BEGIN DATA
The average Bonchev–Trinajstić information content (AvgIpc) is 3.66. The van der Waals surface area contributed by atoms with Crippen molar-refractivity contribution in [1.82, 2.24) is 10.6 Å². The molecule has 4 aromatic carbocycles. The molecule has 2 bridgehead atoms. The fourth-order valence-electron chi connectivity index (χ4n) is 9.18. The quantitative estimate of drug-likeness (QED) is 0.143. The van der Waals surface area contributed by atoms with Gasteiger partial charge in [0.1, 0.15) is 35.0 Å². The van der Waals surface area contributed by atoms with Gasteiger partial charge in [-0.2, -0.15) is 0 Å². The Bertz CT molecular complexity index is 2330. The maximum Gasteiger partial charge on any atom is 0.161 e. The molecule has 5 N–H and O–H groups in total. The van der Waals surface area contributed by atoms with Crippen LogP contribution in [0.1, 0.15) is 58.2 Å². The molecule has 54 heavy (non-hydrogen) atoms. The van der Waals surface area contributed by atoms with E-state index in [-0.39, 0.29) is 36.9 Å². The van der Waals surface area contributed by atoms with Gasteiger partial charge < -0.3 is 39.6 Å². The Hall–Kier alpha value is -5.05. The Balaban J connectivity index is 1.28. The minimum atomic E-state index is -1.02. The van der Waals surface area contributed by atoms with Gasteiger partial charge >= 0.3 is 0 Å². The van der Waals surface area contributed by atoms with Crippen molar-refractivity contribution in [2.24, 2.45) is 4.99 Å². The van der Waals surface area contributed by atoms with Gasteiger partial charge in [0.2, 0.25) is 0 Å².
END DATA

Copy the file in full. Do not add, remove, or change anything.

The average Bonchev–Trinajstić information content (AvgIpc) is 3.66. The van der Waals surface area contributed by atoms with Crippen molar-refractivity contribution in [1.82, 2.24) is 10.6 Å². The molecule has 4 aromatic carbocycles. The molecule has 2 bridgehead atoms. The fourth-order valence-electron chi connectivity index (χ4n) is 9.18. The quantitative estimate of drug-likeness (QED) is 0.143. The van der Waals surface area contributed by atoms with Gasteiger partial charge in [0.1, 0.15) is 35.0 Å². The van der Waals surface area contributed by atoms with Gasteiger partial charge in [-0.2, -0.15) is 0 Å². The Bertz CT molecular complexity index is 2330. The maximum Gasteiger partial charge on any atom is 0.161 e. The molecule has 5 N–H and O–H groups in total. The van der Waals surface area contributed by atoms with Crippen LogP contribution in [0.1, 0.15) is 58.2 Å². The molecule has 54 heavy (non-hydrogen) atoms. The van der Waals surface area contributed by atoms with E-state index in [-0.39, 0.29) is 36.9 Å². The van der Waals surface area contributed by atoms with Gasteiger partial charge < -0.3 is 39.6 Å². The Hall–Kier alpha value is -5.05. The Balaban J connectivity index is 1.28. The minimum atomic E-state index is -1.02. The van der Waals surface area contributed by atoms with Gasteiger partial charge >= 0.3 is 0 Å². The van der Waals surface area contributed by atoms with Crippen molar-refractivity contribution in [2.24, 2.45) is 4.99 Å². The van der Waals surface area contributed by atoms with Gasteiger partial charge in [0.2, 0.25) is 0 Å².